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Detecting Fatty Liver with MRI and CT

September 28, 2009
Written by: , Filed in: Gastrointestinal Imaging
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A recent study published in The Journal of Magnetic Resonance Imaging set out to determine whether unenhanced CT versus chemical-shift MRI is better in the assessment of the severity of fatty infiltration of the liver, and has determined that unenhanced CT and chemical-shift MRI are comparable in their estimation of the degree of hepatic steatosis.

The Study
This study was comprised of 2 groups of patients. The first group consisted of 38 patients who had histological diagnosis of steatosis obtained by biopsy.

A second group consisted of 20 patients who had undergone liver resection for liver metastases or intrahepatic cholangiocarcinoma with no serologic or pathological evidence of cirrhosis or hepatitis.

Methodology
For the second group, the degree of steatosis was graded on a scale of 0 to 4 as follows:

  • grade 0, no steatosis;
  • grade 1, <10% steatosis;
  • grade 2, ≥10% and <30% steatosis;
  • grade 3, ≥30% and <60% steatosis;
  • grade 4, ≥60% steatosis.

The CT index was calculated by subtracting the attenuation of the spleen from the liver. The MRI index was calculated by subtracting the liver signal intensity on out-of-phase images from in-phase images, and that value divided by the signal intensity on in-phase images.

Results
There was significant correlation between the histological grade of steatosis and both the CT and MRI indices.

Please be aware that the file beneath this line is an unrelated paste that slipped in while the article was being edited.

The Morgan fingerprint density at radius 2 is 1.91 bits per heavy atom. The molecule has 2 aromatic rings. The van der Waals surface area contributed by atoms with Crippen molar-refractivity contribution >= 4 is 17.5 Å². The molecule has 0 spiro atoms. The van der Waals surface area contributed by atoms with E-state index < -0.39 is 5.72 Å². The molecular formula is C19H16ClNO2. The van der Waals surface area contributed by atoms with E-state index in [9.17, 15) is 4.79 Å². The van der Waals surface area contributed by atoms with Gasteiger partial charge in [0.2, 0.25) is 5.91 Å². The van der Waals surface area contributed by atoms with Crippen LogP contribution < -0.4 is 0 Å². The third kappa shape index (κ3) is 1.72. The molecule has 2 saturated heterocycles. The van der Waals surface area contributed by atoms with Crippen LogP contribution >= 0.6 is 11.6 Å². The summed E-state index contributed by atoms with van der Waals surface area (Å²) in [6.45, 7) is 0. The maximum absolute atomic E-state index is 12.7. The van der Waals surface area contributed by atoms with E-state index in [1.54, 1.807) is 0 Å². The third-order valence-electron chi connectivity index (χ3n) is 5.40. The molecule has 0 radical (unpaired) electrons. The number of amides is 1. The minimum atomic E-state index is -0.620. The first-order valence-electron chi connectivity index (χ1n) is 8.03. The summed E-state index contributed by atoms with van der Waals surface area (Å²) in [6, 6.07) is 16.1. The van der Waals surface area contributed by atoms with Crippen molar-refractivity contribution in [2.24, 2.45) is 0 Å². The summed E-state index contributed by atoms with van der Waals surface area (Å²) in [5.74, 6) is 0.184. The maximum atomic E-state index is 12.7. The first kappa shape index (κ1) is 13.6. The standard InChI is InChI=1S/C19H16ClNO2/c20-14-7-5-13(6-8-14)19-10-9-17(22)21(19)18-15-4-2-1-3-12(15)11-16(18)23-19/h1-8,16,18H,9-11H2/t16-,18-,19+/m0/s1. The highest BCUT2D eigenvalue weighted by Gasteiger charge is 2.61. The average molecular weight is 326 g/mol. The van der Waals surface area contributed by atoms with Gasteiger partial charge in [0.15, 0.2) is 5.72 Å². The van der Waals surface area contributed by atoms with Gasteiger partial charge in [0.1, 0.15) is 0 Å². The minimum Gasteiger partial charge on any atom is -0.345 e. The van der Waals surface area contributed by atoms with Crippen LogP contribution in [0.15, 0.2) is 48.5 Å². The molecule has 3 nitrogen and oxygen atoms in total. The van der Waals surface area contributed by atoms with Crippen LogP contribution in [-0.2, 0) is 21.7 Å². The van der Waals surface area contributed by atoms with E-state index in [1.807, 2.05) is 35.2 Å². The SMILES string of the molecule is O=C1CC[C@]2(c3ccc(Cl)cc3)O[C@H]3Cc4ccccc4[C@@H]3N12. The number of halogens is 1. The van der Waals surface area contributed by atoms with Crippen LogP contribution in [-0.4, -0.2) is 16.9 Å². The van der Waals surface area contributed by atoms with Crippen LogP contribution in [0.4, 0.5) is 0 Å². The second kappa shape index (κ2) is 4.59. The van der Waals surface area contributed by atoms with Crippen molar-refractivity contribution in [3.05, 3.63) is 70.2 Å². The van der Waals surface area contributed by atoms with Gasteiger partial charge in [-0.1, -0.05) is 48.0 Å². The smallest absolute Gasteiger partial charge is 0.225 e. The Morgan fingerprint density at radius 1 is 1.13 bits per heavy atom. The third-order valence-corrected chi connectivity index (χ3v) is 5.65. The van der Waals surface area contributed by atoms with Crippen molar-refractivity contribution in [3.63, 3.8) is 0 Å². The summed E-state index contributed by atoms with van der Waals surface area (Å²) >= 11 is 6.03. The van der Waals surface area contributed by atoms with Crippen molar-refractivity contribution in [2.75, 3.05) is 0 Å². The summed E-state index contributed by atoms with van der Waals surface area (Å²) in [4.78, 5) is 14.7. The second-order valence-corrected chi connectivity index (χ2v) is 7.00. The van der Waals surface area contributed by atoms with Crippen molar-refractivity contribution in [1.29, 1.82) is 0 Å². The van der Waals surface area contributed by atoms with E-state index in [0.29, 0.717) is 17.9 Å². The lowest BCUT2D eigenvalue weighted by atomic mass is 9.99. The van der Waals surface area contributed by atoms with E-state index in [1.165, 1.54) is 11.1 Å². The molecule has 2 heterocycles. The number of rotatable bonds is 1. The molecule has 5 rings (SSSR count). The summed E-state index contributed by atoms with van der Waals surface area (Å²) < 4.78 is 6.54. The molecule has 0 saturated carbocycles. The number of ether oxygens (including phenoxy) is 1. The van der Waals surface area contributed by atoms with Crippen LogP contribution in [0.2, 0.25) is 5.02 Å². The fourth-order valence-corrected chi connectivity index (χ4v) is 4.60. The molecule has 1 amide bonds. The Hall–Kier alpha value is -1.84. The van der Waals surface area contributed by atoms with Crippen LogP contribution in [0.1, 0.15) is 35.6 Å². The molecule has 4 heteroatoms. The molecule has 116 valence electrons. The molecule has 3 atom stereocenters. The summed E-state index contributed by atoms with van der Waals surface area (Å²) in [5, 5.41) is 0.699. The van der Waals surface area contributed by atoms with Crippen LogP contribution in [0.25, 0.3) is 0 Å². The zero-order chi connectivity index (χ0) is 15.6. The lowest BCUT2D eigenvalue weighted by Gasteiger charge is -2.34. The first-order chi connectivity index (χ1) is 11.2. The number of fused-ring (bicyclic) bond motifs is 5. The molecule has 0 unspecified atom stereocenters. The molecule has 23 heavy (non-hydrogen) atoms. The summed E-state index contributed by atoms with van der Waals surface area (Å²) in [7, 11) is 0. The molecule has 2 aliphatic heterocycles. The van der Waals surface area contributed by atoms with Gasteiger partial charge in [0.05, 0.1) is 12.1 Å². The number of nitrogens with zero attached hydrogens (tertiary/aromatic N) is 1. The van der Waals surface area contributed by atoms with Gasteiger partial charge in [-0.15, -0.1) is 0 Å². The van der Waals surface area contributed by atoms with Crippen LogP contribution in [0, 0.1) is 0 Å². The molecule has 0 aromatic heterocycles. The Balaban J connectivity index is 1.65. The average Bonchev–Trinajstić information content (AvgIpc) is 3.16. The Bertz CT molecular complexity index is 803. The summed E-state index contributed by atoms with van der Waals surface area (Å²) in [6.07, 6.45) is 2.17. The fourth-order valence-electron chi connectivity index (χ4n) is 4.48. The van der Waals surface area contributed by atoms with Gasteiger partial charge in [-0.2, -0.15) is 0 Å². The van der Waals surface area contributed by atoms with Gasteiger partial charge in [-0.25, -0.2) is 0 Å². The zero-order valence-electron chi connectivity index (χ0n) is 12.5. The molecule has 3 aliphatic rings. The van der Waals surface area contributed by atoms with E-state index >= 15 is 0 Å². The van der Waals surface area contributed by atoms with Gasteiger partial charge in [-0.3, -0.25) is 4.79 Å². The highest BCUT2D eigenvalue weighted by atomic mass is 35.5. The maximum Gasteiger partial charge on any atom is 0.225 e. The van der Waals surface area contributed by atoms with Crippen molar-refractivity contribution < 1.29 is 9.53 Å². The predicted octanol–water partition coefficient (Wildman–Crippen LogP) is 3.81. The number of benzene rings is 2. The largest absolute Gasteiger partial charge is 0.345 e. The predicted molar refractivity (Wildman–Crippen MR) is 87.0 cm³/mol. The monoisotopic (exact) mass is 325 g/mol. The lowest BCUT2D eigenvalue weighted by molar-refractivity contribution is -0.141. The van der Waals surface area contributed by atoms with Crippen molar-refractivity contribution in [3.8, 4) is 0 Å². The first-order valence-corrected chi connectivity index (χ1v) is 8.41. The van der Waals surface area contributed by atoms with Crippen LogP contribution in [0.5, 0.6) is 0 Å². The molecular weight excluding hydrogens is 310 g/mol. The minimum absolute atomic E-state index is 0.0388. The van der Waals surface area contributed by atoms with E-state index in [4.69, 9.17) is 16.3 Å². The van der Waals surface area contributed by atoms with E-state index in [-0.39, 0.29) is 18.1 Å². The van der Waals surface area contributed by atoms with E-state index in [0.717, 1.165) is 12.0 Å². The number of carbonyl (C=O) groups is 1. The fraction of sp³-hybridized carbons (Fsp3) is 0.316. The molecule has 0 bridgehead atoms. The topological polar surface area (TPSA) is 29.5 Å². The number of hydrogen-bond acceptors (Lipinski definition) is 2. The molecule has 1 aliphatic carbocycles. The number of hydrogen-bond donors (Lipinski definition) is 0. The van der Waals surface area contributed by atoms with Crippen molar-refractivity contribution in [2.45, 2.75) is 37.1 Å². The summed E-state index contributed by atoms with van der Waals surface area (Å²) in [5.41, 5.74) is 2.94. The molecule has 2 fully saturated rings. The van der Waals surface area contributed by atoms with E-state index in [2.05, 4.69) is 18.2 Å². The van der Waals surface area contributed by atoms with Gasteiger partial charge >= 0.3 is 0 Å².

However, the grade of steatosis predicted by the MRI index demonstrated a significantly better correlation with the histopathological grade.

The sensitivity and specificity for this CT index criterion were 94% and 75%, respectively.

However, when using an MRI index value of <0.03, the accuracy was 91%, with sensitivity and specificity values of 94% and 88%, respectively.

Therefore, chemical-shift MRI was better than unenhanced CT at detecting mild grades of steatosis.

When differentiating grades 0 to 2 steatosis from grade 3 and above, there was an accuracy of 91% when using a CT index value of >-8, and 88% with an MRI index <0.25.

The sensitivity and specificity for this CT index criterion were 67% and 100%, respectively, and 56% and 100%, respectively, when using this MRI index criterion.

Reviewer’s Comments
The results of this study are useful in showing that CT and MRI are comparable in evaluating all grades of hepatic steatosis.

In mild degrees of steatosis, MRI performed better than CT. However, such mild degrees of steatosis might not be clinically relevant.

A limitation reported in this study was that the CT and MRI indices did not take into account for other depositional substances, such as hemosiderin, which would affect CT attenuation or MRI signal.

Author: John C. Sabatino, MD, MSD

Reference:
Yoshimitsu K, Kuroda Y, et al. Noninvasive Estimation of Hepatic Steatosis Using Plain CT vs. Chemical-Shift MR Imaging: Significance for Living Donors. J Magn Reson Imaging; 2008;28 (September): 678-684

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